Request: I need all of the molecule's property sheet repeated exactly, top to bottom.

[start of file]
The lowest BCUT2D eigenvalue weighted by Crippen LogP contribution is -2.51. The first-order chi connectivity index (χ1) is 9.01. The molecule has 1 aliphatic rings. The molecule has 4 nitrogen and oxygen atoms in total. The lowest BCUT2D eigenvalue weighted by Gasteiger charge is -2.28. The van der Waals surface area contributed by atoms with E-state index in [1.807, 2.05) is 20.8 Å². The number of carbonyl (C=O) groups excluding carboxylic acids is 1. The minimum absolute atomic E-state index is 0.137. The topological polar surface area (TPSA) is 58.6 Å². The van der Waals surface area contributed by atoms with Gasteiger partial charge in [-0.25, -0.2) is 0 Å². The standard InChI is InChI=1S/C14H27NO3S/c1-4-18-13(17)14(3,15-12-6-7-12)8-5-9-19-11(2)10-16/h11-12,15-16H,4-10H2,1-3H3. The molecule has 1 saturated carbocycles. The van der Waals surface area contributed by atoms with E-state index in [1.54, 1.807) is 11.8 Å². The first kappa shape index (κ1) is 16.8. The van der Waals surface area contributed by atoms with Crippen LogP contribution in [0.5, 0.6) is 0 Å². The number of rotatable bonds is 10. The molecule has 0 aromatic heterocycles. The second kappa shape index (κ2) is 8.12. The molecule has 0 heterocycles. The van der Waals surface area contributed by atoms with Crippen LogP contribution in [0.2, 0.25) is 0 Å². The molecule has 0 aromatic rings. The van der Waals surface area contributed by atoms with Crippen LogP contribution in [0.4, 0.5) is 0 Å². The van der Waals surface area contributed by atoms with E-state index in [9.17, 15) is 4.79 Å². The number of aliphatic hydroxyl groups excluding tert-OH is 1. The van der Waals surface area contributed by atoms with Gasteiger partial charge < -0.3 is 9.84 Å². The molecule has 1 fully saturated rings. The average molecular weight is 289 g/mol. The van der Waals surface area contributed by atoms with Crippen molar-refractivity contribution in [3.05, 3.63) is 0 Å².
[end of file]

The lowest BCUT2D eigenvalue weighted by Crippen LogP contribution is -2.51. The first-order chi connectivity index (χ1) is 9.01. The molecule has 1 aliphatic rings. The molecule has 4 nitrogen and oxygen atoms in total. The lowest BCUT2D eigenvalue weighted by Gasteiger charge is -2.28. The van der Waals surface area contributed by atoms with E-state index in [1.807, 2.05) is 20.8 Å². The number of carbonyl (C=O) groups excluding carboxylic acids is 1. The minimum absolute atomic E-state index is 0.137. The topological polar surface area (TPSA) is 58.6 Å². The van der Waals surface area contributed by atoms with Gasteiger partial charge in [-0.25, -0.2) is 0 Å². The standard InChI is InChI=1S/C14H27NO3S/c1-4-18-13(17)14(3,15-12-6-7-12)8-5-9-19-11(2)10-16/h11-12,15-16H,4-10H2,1-3H3. The molecule has 1 saturated carbocycles. The van der Waals surface area contributed by atoms with E-state index in [1.54, 1.807) is 11.8 Å². The first kappa shape index (κ1) is 16.8. The van der Waals surface area contributed by atoms with Crippen LogP contribution in [0.5, 0.6) is 0 Å². The number of rotatable bonds is 10. The molecule has 0 aromatic heterocycles. The second kappa shape index (κ2) is 8.12. The molecule has 0 heterocycles. The van der Waals surface area contributed by atoms with Crippen LogP contribution in [0.2, 0.25) is 0 Å². The molecule has 0 aromatic rings. The van der Waals surface area contributed by atoms with Crippen LogP contribution in [0.4, 0.5) is 0 Å². The van der Waals surface area contributed by atoms with E-state index in [9.17, 15) is 4.79 Å². The number of aliphatic hydroxyl groups excluding tert-OH is 1. The van der Waals surface area contributed by atoms with Gasteiger partial charge < -0.3 is 9.84 Å². The molecule has 1 fully saturated rings. The average molecular weight is 289 g/mol. The van der Waals surface area contributed by atoms with Crippen molar-refractivity contribution in [3.05, 3.63) is 0 Å².